New Technique

Transcatheter Coil Embolization of Multiple Bilateral Congenital Coronary Artery Fistulae

Juan F. Iglesias, MD, Hoa Tran Thai, MD, Tito Kabir, MD, Christan Roguelov, MD, Eric Eeckhout, MD
Juan F. Iglesias, MD, Hoa Tran Thai, MD, Tito Kabir, MD, Christan Roguelov, MD, Eric Eeckhout, MD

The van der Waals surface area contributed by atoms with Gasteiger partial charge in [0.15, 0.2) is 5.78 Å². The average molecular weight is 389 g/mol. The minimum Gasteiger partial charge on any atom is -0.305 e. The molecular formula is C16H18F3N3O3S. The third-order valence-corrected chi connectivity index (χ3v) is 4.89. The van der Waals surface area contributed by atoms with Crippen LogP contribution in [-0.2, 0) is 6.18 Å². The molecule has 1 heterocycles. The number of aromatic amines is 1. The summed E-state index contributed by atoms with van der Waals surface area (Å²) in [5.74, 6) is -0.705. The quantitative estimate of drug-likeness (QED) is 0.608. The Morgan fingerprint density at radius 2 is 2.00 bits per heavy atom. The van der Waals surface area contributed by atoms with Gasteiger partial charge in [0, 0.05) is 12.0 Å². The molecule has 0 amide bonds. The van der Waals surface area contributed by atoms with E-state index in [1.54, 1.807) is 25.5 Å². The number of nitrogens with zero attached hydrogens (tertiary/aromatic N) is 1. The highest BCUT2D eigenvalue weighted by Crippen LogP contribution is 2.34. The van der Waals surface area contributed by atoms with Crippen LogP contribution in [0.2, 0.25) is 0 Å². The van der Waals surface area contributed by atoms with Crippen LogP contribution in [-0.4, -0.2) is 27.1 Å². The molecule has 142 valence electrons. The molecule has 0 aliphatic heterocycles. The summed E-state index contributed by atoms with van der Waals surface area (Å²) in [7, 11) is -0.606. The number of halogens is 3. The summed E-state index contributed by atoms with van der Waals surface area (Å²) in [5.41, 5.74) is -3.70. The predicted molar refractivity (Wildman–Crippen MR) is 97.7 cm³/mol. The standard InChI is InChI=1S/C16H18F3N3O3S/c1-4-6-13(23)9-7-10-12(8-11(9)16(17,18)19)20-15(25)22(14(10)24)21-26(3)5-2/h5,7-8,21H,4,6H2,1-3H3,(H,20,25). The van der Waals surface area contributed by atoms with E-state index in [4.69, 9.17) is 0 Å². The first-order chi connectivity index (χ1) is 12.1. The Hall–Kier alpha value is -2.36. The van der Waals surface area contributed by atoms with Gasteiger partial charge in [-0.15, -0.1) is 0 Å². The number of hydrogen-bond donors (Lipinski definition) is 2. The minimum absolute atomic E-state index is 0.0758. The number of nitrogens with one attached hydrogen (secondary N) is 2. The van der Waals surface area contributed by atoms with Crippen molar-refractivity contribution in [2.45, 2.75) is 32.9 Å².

ABSTRACT: Coronary artery fistulae represent the most frequent congenital anomalies of the coronary arteries, but remain a relatively uncommon clinical problem. Moreover, multiple fistulae originating from both the left and the right coronary arteries and draining into the left ventricular chamber are a rare condition. Due to the low prevalence of these anomalies, the appropriate management of patients with symptomatic coronary artery fistulae is controversial. Transcatheter closure approaches have emerged as a less invasive strategy and are nowadays considered a valuable alternative to surgical correction with similar effectiveness, morbidity and mortality. The percutaneous management, however, is mainly limited by the individual anatomic features of the fistula and an appropriate patient’s selection is considered as a key determining factor to achieve complete occlusion. Thus, success rates of transcatheter closure techniques reported in the literature are extremely variable and highly dependent upon the nature of the follow up, which, at present, is not standardized. The optimal management of symptomatic patients with multiple coronary artery fistulae still remains a challenging problem and has been traditionally considered as an indication for cardiac surgery. We report here the case of a patient with double bilateral congenital coronary artery fistulae arising from both the left and right coronary arteries and draining individually into the left ventricular chamber. This patient underwent successful transcatheter anterograde closure of both fistulae using a microcoil embolization technique. J INVASIVE CARDIOL 2010;22:142–145 Coronary artery fistulae (CAF) represent a relatively uncommon clinical problem, with an estimated prevalence of Case Presentation. A 43-year-old male with no known history of coronary artery disease presented to the emergency department complaining of typical exertional chest pain during the preceding weeks. The patient was treated for a stage III HIV infection with antiretroviral therapy, and his cardiac risk factors included arterial hypertension and dyslipidemia. The electrocardiogram (ECG) demonstrated sinus bradycardia, flat T waves in the inferior leads and negative T waves in precordial leads V3–V6. Serial cardiac enzymes were within normal limits. Because of a highly symptomatic typical angina and a pathological ECG, the patient was scheduled for elective coronary angiography, which revealed the presence of two CAF, the first originating from the right coronary artery (RCA) and the second from the ramus intermedius (ramus) coronary artery, both draining into the left ventricle, without evidence of obstructive coronary artery disease. We postulated that the patient’s typical ischemic symptoms were caused by a coronary steal phenomenon secondary to the fistulae. Transcatheter closure of both CAF was recommended to relieve the patient’s clinical symptoms. Transcatheter Closure Technique. Transcatheter closure was attempted during two successive procedures, each by an anterograde approach via a 6 French (Fr) femoral access and using a microcoil embolization technique. The CAF originating from the ramus and draining into the left ventricle was closed at the time of the first diagnostic coronary angiogram. Angiographic views allowed adequate visualization of the fistula (Figure 1) in order to determine the appropriate site for device delivery and the coil size required. A 6 Fr Voda Left 3.5 Runway® guide catheter (Boston Scientific Corp., Natick, Massachusetts) was positioned at the left coronary ostium. The delivery catheter, a 2.7 Fr x 130 cm Progreat® microcatheter guide (Terumo Medical, Somerset, New Jersey), was advanced under fluoroscopic guidance over a Hi-Torque Whisper MS® hydrophilic guidewire (Guidant Corp., Indianapolis, Indiana) directly to the distal coronary artery in order to occlude the drainage orifice and minimize the risk of distal embolization. Hemodynamic parameters were assessed using the microcatheter at the level of the fistula; the pressure curve measurements revealed a typical ventricular pattern (Figure 2), confirming the direct connection between the coronary artery and the left ventricle through the fistula. The microcatheter was positioned in the proximal segment of the fistula (diameter of the vessel at this point: 0.75 mm) and a single stainless-steel MWCE® 18S–3/2 microcoil (Cook Medical, Inc., Bloomington, Indiana) was deployed. After delivery of the device, control angiography confirmed the successful occlusion, as no residual flow from the fistula was noted (Figure 1). No per procedural complications occurred and the patient was discharged the following day. Closure of the second CAF was performed 2 weeks later. Selective angiography confirmed the localization of the CAF originating from the distal RCA and draining into the left ventricular chamber (Figure 3). A 6 Fr Sherpa HSB II® guide catheter (Medtronic, Inc., Minneapolis, Minnesota) was positioned at the right coronary ostium and a 2.4 Fr x 150 cm Progreat® microcatheter guide was advanced over a Hi-Torque Whisper MS® hydrophilic guidewire to the distal RCA. A second MWCE® 18S-3/2 single microcoil was successfully delivered to the proximal segment of the fistula at the level of a relatively large diameter of the vessel (1.5 mm). After placement of the device, complete occlusion of the fistula was confirmed by control angiography (Figure 3), and no complication occurred during the procedure. The patient subsequently reported complete disappearance of the clinical symptoms. No ECG changes suggesting myocardial ischemia were noted following the two procedures. At 6-month follow up, the patient remained free from cardiovascular symptoms and the echocardiogram showed preserved left ventricular systolic function without segmental wall motion abnormalities or residual shunt. A cardiac magnetic resonance imaging (MRI) scan confirmed the absence of stress-induced myocardial ischemia, suggesting the complete closure of both fistulae; moreover, myocardial damage, either prior or secondary to the transcatheter closure procedure, was excluded by the absence of myocardial late enhancement after gadolinium injection.